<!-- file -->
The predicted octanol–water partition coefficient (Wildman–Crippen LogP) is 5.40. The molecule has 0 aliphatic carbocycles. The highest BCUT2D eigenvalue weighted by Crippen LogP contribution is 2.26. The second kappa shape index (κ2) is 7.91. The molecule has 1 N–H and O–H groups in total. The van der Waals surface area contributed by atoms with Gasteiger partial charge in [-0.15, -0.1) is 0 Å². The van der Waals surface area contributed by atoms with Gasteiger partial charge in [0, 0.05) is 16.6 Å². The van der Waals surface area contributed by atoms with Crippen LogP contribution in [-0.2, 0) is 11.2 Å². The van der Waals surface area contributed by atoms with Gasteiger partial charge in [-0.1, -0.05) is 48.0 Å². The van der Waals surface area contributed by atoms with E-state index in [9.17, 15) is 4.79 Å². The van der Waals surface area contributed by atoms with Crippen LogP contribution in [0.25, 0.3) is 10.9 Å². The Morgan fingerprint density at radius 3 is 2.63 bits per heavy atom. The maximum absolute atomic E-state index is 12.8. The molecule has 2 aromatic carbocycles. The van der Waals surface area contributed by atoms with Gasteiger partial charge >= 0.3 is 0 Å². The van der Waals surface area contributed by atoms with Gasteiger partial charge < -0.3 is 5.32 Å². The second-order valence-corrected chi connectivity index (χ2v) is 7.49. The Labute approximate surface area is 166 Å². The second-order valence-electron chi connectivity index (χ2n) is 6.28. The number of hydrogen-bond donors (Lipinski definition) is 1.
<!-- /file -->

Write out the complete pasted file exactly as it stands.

The predicted octanol–water partition coefficient (Wildman–Crippen LogP) is 5.40. The molecule has 0 aliphatic carbocycles. The highest BCUT2D eigenvalue weighted by Crippen LogP contribution is 2.26. The second kappa shape index (κ2) is 7.91. The molecule has 1 N–H and O–H groups in total. The van der Waals surface area contributed by atoms with Gasteiger partial charge in [-0.15, -0.1) is 0 Å². The van der Waals surface area contributed by atoms with Gasteiger partial charge in [0, 0.05) is 16.6 Å². The van der Waals surface area contributed by atoms with Crippen LogP contribution in [-0.2, 0) is 11.2 Å². The van der Waals surface area contributed by atoms with Gasteiger partial charge in [-0.1, -0.05) is 48.0 Å². The van der Waals surface area contributed by atoms with E-state index in [9.17, 15) is 4.79 Å². The van der Waals surface area contributed by atoms with Crippen LogP contribution in [0.25, 0.3) is 10.9 Å². The Morgan fingerprint density at radius 3 is 2.63 bits per heavy atom. The maximum absolute atomic E-state index is 12.8. The molecule has 2 aromatic carbocycles. The van der Waals surface area contributed by atoms with Gasteiger partial charge >= 0.3 is 0 Å². The van der Waals surface area contributed by atoms with Gasteiger partial charge < -0.3 is 5.32 Å². The second-order valence-corrected chi connectivity index (χ2v) is 7.49. The Labute approximate surface area is 166 Å². The second-order valence-electron chi connectivity index (χ2n) is 6.28. The number of hydrogen-bond donors (Lipinski definition) is 1.